One added benefit for Lufthansa would be preferential pricing from Boeing. Boeing would love to book another order from a long time Airbus customer. Also Lufthansa might be able to leverage future Airbus orders.
A short circuit in one of the battery cells caused the fire on-board the JAL 787 flight in Boston. The NTSB has ruled out mechanical failure as a cause of the short-circuit, and has turned to looking for manufacturing and design defects.
With mechanical failure eliminated as a cause of the fire, there is a either a failure in the design or a manufacturing defect. Obviously Boeing is hoping that it is a manufacturing defect so blame can be shifted to the manufacturer of the battery.
If the failure is determined to be a design defect, then Boeing will have to redesign the 787 battery and will be much longer before the 787 returns to service.
I will of course keep you updated.
Nothing new to report. They are going to start trying to replicate the faults next week with “soft short” tests. Future updates will be on an as needed basis.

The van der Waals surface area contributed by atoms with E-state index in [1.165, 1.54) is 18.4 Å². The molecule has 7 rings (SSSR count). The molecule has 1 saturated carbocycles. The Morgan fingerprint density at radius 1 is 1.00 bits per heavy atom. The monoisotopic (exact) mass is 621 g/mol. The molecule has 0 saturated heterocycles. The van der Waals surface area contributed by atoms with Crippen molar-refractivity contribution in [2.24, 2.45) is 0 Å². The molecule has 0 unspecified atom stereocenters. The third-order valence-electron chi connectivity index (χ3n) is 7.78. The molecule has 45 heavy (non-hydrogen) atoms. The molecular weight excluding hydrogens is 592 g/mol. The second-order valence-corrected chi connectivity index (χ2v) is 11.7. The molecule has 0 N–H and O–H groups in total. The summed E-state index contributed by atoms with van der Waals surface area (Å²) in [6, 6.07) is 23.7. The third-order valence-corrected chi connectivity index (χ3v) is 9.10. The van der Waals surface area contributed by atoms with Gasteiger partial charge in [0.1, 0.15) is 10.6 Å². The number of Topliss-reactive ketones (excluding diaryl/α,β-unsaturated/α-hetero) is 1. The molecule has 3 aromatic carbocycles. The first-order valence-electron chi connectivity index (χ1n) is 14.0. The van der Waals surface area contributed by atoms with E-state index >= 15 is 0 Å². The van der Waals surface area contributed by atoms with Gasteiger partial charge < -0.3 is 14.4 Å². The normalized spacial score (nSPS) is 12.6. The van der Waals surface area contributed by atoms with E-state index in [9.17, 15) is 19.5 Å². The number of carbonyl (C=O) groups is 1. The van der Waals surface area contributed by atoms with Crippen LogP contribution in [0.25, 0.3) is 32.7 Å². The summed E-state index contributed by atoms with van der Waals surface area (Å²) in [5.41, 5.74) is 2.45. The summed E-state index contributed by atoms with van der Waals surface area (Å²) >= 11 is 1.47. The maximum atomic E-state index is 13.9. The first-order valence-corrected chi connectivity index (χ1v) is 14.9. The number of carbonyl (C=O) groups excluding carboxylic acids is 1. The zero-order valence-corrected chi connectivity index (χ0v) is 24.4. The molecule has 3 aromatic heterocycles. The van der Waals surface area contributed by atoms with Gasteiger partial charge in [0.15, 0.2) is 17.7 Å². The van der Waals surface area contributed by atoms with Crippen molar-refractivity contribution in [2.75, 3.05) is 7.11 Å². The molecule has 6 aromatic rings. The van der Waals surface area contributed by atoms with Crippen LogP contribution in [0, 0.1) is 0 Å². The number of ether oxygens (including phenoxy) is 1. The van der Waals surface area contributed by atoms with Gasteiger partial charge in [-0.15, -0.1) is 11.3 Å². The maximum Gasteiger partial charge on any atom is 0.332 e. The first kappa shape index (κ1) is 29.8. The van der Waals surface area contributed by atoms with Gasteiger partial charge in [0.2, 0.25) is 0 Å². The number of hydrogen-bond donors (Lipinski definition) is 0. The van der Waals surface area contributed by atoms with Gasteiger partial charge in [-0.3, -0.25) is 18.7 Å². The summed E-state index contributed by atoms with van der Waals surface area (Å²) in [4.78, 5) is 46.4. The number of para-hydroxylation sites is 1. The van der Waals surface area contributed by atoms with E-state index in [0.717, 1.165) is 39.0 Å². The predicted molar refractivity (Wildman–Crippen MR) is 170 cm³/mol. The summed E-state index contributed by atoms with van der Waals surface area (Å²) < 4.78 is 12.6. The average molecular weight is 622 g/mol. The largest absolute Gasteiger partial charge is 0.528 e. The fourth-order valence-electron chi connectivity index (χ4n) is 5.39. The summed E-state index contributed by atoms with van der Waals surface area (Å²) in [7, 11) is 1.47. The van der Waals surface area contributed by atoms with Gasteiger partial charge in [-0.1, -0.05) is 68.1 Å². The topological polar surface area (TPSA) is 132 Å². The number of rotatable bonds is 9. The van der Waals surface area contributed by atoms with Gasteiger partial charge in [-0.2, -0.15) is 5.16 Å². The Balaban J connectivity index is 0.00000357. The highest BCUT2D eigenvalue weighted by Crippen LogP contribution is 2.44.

In another turn in the melodrama that is the battery problems on the 787, ANA CFO Kiyoshi Tonomoto stated in an interview that ANA will be seeking compensation from Boeing for losses resulting from the 787 grounding. Again, no one knows when the 787 will be up in the air. The CFO stated that the delay is costing ANA around 3% of its revenue. The end amount that ANA and Boeing could be substantial. Anyways the NTSB is set to release another update tomorrow so we see if there are any time line changes.
On January 27th the US NTSB released an update of the 787 battery investigation.